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Historical Praise for Water from Mountain Streams
Since the eighth century, and probably even before that, Chinese tea lovers have concerned themselves with the sources and qualities of the water used to make tea. In Lu Y's Classic of Tea, he gives highest praise to water from mountain streams. River water is all right, and well water a distant third choice (he has a lot more to say about water). Rivers have changed a lot since his time (particularly those of China), and I would disagree about the poor quality of well water. But for more than a thousand years water for tea has been a subject of debate and connoisseurship.
Choose "Soft Water" For Green and White Teas
The choice of water is especially critical for green tea, Japanese as well as Chinese (white teas, such as White Peony, are much more forgiving of hard or treated water). Chlorine and other chemicals assault nose and tongue. Filtering tap water removes enough of the chlorine that it no longer dominates the tea. But it doesn't change the mineral content of the water. Mineral-rich ("hard") waters and many bottled spring waters fall into this class--yield a harsh infusion with green teas. Look for a "soft" water, one with a mineral content of less than 100 parts per liter ("ppl"), the lower the better (look for the mineral analysis on the label of some bottled waters).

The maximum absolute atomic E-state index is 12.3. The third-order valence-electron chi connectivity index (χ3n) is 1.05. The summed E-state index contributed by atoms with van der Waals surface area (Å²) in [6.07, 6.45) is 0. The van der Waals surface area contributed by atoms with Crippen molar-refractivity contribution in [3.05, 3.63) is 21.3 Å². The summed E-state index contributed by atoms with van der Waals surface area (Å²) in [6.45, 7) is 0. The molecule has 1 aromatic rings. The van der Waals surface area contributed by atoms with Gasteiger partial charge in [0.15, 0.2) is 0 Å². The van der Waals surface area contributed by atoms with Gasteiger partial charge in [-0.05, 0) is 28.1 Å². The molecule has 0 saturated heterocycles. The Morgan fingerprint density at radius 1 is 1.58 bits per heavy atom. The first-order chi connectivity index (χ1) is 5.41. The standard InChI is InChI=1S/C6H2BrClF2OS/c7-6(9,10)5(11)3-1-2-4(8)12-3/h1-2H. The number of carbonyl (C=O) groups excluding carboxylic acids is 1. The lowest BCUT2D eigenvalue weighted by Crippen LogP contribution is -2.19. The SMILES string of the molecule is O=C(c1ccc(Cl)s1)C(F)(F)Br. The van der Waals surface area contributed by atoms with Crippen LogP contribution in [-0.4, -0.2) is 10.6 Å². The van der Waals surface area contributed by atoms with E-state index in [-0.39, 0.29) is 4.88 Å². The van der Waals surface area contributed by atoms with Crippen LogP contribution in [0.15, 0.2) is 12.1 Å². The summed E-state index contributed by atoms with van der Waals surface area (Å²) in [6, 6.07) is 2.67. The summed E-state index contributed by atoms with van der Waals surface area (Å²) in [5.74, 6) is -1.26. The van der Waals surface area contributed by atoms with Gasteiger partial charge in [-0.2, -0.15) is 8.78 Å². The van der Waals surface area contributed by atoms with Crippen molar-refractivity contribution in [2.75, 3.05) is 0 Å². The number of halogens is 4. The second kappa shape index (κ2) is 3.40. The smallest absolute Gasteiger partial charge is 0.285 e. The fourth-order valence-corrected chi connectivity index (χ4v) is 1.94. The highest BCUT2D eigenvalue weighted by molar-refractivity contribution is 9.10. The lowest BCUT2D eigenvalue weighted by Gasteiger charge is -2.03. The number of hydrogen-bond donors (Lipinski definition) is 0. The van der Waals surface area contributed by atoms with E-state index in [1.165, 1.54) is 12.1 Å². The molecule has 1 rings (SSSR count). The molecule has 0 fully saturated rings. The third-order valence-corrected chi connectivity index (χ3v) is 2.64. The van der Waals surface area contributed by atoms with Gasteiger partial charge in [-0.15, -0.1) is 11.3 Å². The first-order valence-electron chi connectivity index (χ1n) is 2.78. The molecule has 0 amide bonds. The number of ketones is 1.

Local Spring and Well Waters Are "Best"
In the tea trade, it's said that the best water for tea is the natural water of the area where the tea is grown. Spring water from the hills of Uji, around Kyoto and Kobe, and even well water in the center of Kyoto, is perfect for Japanese tea. Among commercially-bottled spring waters available in the world, Volvic is the overwhelming favorite for green teas. Even our suppliers in Uji, who were skeptical at first, in the end agreed.